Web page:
In Downsizing the Federal Government, I discussed some of the corruption surrounding former Senator Ted Stevens:
Another example of abuse engineered by Senator Stevens involves Alaska Native Corporations. Because of rule changes slipped in by Stevens, these shadowy businesses based in his state are allowed to circumvent normal federal procurement rules and win no‐bid contracts. The result of such loopholes is that taxpayers do not get value for their money. For example, in 2002 a half billion dollar contract for scanning machines at U.S. border crossings was given to a native corporation with little experience in the technology, instead of established leaders in the field who were not allowed to bid.
The Washington Post did a good job of bringing the scandal of ANCs to light a few years ago. Did the spotlight on ANCs and connections to disgraced Senator Stevens convince Congress to move ahead with reforms? Hardly. From Government Executive today:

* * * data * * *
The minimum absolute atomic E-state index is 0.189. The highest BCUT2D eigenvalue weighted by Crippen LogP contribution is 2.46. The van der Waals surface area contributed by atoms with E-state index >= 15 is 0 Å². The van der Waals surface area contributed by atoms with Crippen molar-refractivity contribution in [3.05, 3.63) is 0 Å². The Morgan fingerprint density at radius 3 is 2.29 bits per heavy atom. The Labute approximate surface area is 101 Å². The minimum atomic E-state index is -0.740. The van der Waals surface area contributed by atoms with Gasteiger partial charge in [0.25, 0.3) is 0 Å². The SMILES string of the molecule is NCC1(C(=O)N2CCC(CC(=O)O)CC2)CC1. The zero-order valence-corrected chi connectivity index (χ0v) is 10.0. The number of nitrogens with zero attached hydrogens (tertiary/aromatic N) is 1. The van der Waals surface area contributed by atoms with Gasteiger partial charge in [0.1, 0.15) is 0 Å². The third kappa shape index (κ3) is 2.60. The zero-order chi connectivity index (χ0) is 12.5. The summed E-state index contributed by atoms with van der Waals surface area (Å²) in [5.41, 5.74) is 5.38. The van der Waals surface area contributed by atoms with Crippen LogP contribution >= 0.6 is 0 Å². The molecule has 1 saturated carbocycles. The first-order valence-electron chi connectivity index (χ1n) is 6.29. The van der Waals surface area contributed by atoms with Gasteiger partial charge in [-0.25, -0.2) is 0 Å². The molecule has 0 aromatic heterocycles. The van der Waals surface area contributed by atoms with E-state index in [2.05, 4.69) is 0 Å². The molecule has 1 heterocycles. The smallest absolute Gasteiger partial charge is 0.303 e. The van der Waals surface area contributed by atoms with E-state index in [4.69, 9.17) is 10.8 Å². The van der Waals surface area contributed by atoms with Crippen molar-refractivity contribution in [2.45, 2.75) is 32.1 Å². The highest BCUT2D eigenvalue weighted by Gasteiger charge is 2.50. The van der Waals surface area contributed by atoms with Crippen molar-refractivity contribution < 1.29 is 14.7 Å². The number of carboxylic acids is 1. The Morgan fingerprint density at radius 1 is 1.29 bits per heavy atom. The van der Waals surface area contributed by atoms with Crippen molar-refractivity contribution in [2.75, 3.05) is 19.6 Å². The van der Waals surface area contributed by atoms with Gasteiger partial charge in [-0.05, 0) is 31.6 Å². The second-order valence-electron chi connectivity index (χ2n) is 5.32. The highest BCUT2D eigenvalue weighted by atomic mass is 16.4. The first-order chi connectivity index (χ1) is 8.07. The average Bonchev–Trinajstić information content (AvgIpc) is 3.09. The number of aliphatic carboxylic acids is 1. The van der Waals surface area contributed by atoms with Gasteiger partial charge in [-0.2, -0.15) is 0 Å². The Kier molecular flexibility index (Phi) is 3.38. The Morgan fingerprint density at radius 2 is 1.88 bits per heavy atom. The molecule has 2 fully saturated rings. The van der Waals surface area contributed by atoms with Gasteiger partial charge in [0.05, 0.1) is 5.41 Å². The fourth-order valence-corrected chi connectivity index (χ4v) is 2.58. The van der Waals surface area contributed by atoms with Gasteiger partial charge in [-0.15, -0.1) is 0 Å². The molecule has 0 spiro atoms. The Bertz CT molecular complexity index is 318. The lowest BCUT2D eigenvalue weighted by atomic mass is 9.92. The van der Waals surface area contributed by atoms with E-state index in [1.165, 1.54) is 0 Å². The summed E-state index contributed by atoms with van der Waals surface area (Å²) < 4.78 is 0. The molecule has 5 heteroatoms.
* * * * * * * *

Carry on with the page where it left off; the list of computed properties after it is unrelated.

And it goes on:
In fiscal 2008, companies owned by Alaskan regional and tribal corporations earned a record $5 billion in federal contracts, nearly 10 times the $506 million they earned in fiscal 2000 … ANCs earned two‐thirds of the $24 billion they accumulated in prime contracts since fiscal 2000 through the Small Business Administration’s 8(a) Business Development program … Federal acquisition specialists said the data shows that the program, which was designed to help small and disadvantaged companies, has been undermined by a system that rewards companies that earn hundreds of millions in annual revenue.
In the story, Steven Schooner, of George Washington University, summed up the scam well: “The ANC program, as currently implemented, is a blunt instrument that distorts the procurement system, injects well‐founded cynicism into the process, and reinforces the belief that government procurement is more about allocating political spoils than ensuring that the government receives value for taxpayer money.”
President Obama has promised procurement reform. He could start be eliminating ANCs and other forms of procurement favoritism.